Join us for another in a series of interviews with winners of awards from our [YEAR] Awards Ceremony. Our goal is to give you insight into how our fleet’s best simmers write, and imagine their characters as well as their out of character contributions and achievements.
This month we’re interviewing the writer behind Lieutenant Gnaxac playing a Ferengi Engineer assigned to the USS Gorkon. He won the Scotty Cross Award: Awarded to an officer who shows extreme creativity while solving a plot dilemma or in character plot twist.
Nilsen: Tell us a little about the writer behind the character — where in the world do you hail from?
Gnaxac : Well, I’m a Brit from somewhere in the south-east (not London, I hasten to add). I work in a local theatre, doing a lot of the behind-the-scenes work for the box office, ticketing software and website, etc. I also direct a lot of local theatre, with a specialism in the local Shakespeare Festival, of which I’m on the board.
I’ve been a member of SB118 for over five years, my primary being Cmdr Genkos Adea on the Artemis-A, but Gnaxac has been a PNPC of mine for a very long time – just under five years in fact!
Nilsen: A fellow theatre kid. I knew we’d get along well! As you just said, Gnaxac isn’t your first character, can you tell us about your inspirations and how you came to create him?
Gnaxac : Fun fact; I didn’t actually create Gnaxac! I inherited him from another player, long since gone from the game, who created him, wrote one whole sim for him and then left him alone. I despise waste, so when I decided I wanted a new PNPC, Gnaxac was offered to me and I jumped on him!
There was very little on his wiki or in the original sim, apart from his being an engineer, so I decided to flesh him out a little bit. After a few missteps, I found precisely what I wanted. I wanted a bit of a change from Genkos, so where the good doctor is confident and charming, Gnaxac is nervous and jumpy, and I even gave him a bit of a stutter – something I struggled with as a child.
Nilsen: We talked about this briefly in our emails, can you tell our readers some more about crossover of theatre and simming.
Gnaxac: Ah! Well both are very much team games – everyone is working together to tell a story, and you have to learn to trust your other writers / actors. It’s incredibly daunting, putting yourself out there either on stage or in a sim, and you just have to rely on the idea that everyone else is going to pick up what you lay down otherwise you just end up looking like a fool. The CO/FO are like a director or a writer, but much less restrictive/domineering (or so we hope). Both theatre and simming are creative arts that are very difficult to do on your own, but much more rewarding when you can work in a group to create a satisfying denouement.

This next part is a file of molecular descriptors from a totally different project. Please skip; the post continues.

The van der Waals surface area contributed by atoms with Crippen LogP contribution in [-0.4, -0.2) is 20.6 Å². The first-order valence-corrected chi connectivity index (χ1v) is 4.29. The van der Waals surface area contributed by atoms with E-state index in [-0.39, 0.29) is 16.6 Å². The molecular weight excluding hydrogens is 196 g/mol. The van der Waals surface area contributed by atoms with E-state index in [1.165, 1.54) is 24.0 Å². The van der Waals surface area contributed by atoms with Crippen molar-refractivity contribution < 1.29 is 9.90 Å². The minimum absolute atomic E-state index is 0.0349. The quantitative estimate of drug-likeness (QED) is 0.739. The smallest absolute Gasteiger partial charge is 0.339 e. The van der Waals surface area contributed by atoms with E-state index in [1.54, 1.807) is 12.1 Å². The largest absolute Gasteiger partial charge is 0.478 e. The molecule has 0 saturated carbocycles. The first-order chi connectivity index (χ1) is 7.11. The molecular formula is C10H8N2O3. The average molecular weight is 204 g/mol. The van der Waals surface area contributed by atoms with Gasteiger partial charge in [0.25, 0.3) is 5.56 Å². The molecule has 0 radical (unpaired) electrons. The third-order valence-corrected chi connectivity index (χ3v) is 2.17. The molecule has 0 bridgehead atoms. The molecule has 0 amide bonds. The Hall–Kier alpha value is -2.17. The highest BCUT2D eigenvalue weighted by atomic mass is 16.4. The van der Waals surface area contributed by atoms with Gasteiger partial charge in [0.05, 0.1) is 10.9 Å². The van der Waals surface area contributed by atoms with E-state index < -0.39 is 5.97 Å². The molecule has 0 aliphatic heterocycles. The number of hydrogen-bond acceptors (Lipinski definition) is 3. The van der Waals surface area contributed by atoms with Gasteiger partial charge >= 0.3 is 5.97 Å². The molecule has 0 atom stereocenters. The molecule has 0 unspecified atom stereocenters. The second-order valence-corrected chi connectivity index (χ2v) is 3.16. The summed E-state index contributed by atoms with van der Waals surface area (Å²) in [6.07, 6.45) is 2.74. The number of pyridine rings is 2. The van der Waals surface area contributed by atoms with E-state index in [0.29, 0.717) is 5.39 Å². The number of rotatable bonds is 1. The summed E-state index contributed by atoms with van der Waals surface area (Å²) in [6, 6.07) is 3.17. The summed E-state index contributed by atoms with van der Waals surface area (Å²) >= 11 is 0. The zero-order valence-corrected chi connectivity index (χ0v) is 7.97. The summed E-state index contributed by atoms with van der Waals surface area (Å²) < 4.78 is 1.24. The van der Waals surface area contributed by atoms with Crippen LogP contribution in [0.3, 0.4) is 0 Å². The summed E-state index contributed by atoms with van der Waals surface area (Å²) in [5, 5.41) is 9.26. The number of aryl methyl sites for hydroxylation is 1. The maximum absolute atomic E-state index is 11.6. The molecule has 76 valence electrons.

Nilsen: Plot twists are not easy, one wrong move and it can fall flat. What needs to be in place to make a plot twist work?
Gnaxac : Oooh, great question! Breadcrumbs are my number one big thing to make a twist work – you have got to scatter at least one or two beforehand to make the plot twist truly effective, otherwise it just comes out of nowhere and is very dissatisfying. For example, for my Commander’s practical on the Excalibur (in which the Excalibur was destroyed, but hush now), I wanted some Suliban infiltrators in amongst the MSNPCs – and they had to be a little suspicious in their sims before that reveal or it wouldn’t make any sense. But on the flip side, sometimes (very rarely) it can really work if there’s no seeding of the twist and it really does come out of left field. A good example can be laid at the feet of Jo Marshall – she played one of those very same infiltrators and at the very end it was revealed they were actually an undercover intelligence operative!
Nilsen: What are some of the most memorable moments for you in SB118?
Gnaxac: Apart from the above? I’ve always enjoyed it when the crew of the Gorkon get thrown sideways into the alternative universe of Maquis membership that is the Skarbek, I have incredibly fond memories of the first time I introduced the villainous time-obsessed member of the Continuum to the Resolution crew with CloQ, and also my absolute favourite mission was aboard the USS Unpronounceable which was flipped upside down (Poseidon Adventure style) in an errant nebula. Genkos found a dog, Gnaxac woke up in a toilet with you-know-what dripping on his face, and one of my NPCs was ripped apart by crabs!
Nilsen: When your award was presented, your CO Quinn Reynolds said “Months later, I still can’t forget how he came up with the idea to use tube grubs to stabilise people in time!“ I have to ask, tube grubs to stabilise people in time?
Gnaxac : Ahaha, so we were all transported in time – I was with Reynolds, Ayiana Sevo and Tahna Meru. We realised we might be able to get home if we could pinpoint when exactly home was, and Gnaxac remembered he had a snack in his pocket – the tube grubs – that would have soaked up the temporal signature (we couldn’t use ourselves for reasons that I forget) and used that as a kind of divining rod to get us back to the future!
Thanks for your time, Lieutenant Gnaxac!
You can read more about Lieutenant Gnaxac on the wiki.